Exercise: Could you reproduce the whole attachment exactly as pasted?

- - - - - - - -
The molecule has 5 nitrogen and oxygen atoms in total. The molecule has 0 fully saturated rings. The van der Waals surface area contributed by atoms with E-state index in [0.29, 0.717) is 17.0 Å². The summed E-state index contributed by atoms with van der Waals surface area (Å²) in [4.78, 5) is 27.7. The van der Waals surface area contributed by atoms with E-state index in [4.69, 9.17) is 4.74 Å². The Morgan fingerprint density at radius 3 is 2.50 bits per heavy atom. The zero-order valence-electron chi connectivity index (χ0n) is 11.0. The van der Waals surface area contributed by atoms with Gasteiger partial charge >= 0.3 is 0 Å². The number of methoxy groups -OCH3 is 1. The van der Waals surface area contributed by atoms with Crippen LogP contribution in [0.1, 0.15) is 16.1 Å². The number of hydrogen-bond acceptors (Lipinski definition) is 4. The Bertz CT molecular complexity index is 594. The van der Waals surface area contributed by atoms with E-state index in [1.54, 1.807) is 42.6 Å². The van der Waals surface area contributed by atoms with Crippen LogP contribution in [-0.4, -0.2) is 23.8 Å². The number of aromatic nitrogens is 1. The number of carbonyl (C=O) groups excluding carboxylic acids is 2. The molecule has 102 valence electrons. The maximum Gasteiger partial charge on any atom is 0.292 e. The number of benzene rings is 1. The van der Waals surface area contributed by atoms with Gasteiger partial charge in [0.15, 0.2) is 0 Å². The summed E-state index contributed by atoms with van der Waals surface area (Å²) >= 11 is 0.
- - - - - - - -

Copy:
The molecule has 5 nitrogen and oxygen atoms in total. The molecule has 0 fully saturated rings. The van der Waals surface area contributed by atoms with E-state index in [0.29, 0.717) is 17.0 Å². The summed E-state index contributed by atoms with van der Waals surface area (Å²) in [4.78, 5) is 27.7. The van der Waals surface area contributed by atoms with E-state index in [4.69, 9.17) is 4.74 Å². The Morgan fingerprint density at radius 3 is 2.50 bits per heavy atom. The zero-order valence-electron chi connectivity index (χ0n) is 11.0. The van der Waals surface area contributed by atoms with Gasteiger partial charge >= 0.3 is 0 Å². The number of methoxy groups -OCH3 is 1. The van der Waals surface area contributed by atoms with Crippen LogP contribution in [0.1, 0.15) is 16.1 Å². The number of hydrogen-bond acceptors (Lipinski definition) is 4. The Bertz CT molecular complexity index is 594. The van der Waals surface area contributed by atoms with E-state index in [1.54, 1.807) is 42.6 Å². The van der Waals surface area contributed by atoms with Crippen LogP contribution in [-0.4, -0.2) is 23.8 Å². The number of aromatic nitrogens is 1. The number of carbonyl (C=O) groups excluding carboxylic acids is 2. The molecule has 102 valence electrons. The maximum Gasteiger partial charge on any atom is 0.292 e. The number of benzene rings is 1. The van der Waals surface area contributed by atoms with Gasteiger partial charge in [0.15, 0.2) is 0 Å². The summed E-state index contributed by atoms with van der Waals surface area (Å²) >= 11 is 0.